Negative Interest Rate Policy and the Spring Wage Round
Two years since the introduction of the Negative Interest Rate Policy
Two years has passed since the negative interest rate policy (NIRP) was introduced by the Bank of Japan in January 2016. Current account balance at the Bank of Japan was disaggregated into three tiers, (a) basic balance, (b) macro add-on balance, and (c) policy-rate balance, and a negative interest rate of minus 0.1 percent was applied to the (c) policy-rate balance.
The purpose of the negative interest rate policy was to provide an incentive to the financial institutions to lend and invest so that economic activities would be stimulated. Financial institutions who want to avoid negative interest rate to be applied are expected to lend and/or invest so that the balance would be shifted to other financial institutions’ balance. Note that the total amount of policy-rate balance will not disappear unless macro add-on balance (b) is modified because it should reflect the monetary base that is expanding under the Quantitative and Qualitative Monetary Easing policy.
Holders of the policy-rate balance
Figure 1 shows the breakdown of the current account balance at the Bank of Japan by the categories of financial institutions.
It shows that “city banks” has the largest balance, followed by “other institutions subject to reserve requirements”. However, the distribution of the policy-rate balance seems to be quite different from the distribution of the overall current account balance.
To see which of the financial institutions held the policy-rate balance the most, Figure 2 shows only the distribution of the policy-rate balance across different categories of financial institutions.
Against the general impression, it is not the “city banks” that has the policy-rate balance the most (in fact they hold zero policy-rate balance), but it is the “other institutions subject to reserve requirements”. The latter category consists of Japan Post Bank, Shinkin banks, and Norinchukin Bank.
Among the three, Japan Post Bank has the largest amount of deposits among the institutions. At the end of December 2017, Japan Post Bank had 181.1 trillion yen worth of deposits, while the Shinkin banks had 142.2 trillion yen, and Norinchukin Bank 102.3 trillion yen.
But the amount of deposits only implies that required reserve needs to be correspondingly large. It does not necessarily mean that Japan Post Bank’s policy-rate balance is large.
However, there is a reason to believe that Japan Post Bank has a significant amount of policy-rate. That is because the Bank is still on its way to full privatization: it is still being restricted in terms of lending to firms and individuals. As a result, there is a limit as how much it can shift the policy-rate balance to other financial institutions. It seems probable that a significant amount of the balance has ended up at the Japan Post Bank.
Fall in profitability of the Japan Post Bank and zero base-up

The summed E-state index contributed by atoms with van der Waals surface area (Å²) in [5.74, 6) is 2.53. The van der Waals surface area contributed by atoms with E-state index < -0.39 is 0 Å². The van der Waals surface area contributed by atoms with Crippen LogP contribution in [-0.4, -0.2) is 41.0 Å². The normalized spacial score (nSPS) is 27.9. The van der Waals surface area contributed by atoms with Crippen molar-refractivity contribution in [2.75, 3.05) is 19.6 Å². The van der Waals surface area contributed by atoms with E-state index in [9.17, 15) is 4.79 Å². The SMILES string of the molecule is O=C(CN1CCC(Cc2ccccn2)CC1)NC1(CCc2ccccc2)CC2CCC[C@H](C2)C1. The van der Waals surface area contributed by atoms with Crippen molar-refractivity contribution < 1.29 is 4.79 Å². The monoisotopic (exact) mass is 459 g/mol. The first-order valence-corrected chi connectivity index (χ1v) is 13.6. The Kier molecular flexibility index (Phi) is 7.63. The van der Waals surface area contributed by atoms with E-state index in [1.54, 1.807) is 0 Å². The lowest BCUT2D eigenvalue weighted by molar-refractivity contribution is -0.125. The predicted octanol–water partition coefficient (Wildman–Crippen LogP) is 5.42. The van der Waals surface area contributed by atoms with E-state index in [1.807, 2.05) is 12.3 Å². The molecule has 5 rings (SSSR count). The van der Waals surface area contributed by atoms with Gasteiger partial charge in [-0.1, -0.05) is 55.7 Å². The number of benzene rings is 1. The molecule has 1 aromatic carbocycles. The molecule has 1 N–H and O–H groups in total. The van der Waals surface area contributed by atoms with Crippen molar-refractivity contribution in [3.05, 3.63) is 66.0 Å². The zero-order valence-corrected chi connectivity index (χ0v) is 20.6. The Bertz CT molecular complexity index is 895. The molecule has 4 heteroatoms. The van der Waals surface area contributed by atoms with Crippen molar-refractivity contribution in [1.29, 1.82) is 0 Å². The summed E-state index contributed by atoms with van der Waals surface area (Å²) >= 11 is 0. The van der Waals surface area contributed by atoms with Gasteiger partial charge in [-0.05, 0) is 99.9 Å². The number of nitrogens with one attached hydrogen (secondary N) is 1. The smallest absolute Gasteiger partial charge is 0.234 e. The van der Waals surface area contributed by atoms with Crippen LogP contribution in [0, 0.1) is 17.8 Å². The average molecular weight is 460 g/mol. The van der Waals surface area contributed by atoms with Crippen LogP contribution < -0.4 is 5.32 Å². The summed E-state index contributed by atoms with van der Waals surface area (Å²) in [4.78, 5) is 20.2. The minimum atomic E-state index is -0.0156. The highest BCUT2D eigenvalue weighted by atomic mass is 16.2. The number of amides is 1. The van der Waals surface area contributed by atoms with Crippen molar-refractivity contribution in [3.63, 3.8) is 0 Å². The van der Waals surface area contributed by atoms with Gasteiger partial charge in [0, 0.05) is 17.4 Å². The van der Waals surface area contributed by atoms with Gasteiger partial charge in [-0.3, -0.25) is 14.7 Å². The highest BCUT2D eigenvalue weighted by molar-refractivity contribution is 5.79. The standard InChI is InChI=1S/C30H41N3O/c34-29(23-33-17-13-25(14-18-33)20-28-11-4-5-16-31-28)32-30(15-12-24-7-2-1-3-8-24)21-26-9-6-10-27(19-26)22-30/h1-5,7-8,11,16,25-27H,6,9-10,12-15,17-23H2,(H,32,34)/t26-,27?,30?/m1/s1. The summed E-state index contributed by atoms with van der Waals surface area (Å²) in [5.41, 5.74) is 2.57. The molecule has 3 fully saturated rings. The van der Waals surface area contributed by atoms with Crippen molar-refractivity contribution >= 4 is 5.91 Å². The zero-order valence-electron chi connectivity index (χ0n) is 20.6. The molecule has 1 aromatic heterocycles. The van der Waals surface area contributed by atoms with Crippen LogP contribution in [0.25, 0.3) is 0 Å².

Negative interest rate applied to the policy-rate balance held by the Japan Post Bank has provided a downward pressure on the profits of the Bank. In addition, negative interest rate policy has reduced the interest received on the large amount of Japanese government bonds held by the Bank (82 trillion yen as of end-March 2016). As Figure 3 shows, they have contributed to the decline of net profit of the Japan Post since the fiscal year ended in March 31, 2016.
One of the outcomes of the impact of the negative interest rate policy on the profitability of the Japan Post Bank is the denial of an increase in base wage (or “base-up”) of Japan Post Group employees. Together with the negative impacts of the negative interest rate policy on the profitability of the Japan Post Insurance, which also has a significant stock of Japanese government bond, it led the Japan Post Holdings, the shareholding company of the two, to deny the demand by the Japan Postal Group Union for a base up. After raising the base wage by 1000 yen in both 2014 and 2015 spring wage round, the base wage has been kept flat in 2016 and 2017.
Dampening the transmission mechanism of negative interest rate policy
The outcome of the spring wage round of the Japan Post Group is important for the overall outcome of the round. That is because most closely watched data released by the Rengo (Japan Trade Union Confederation), which is one of the most popular sources for information on the outcome of the spring wage round, is the average of the wage increase weighted by the number of trade union members. Japan Postal Group Union happens to be the largest single trade union in the Rengo: its membership of about 240 thousand commands about 8-9 percent of the total 2769 thousand members that participated in the spring wage round (or, more precisely, 2769 thousand members that were used in calculating the weighted average).
The partial privatization of the Japan Post Bank and Japan Post Insurance has resulted in dampening the transmission of negative interest rate policy onto wages. Unless there is a significant progress in the privatization process, the contribution that negative interest rate policy can make in achieving the 2 percent inflation target can be rather limited.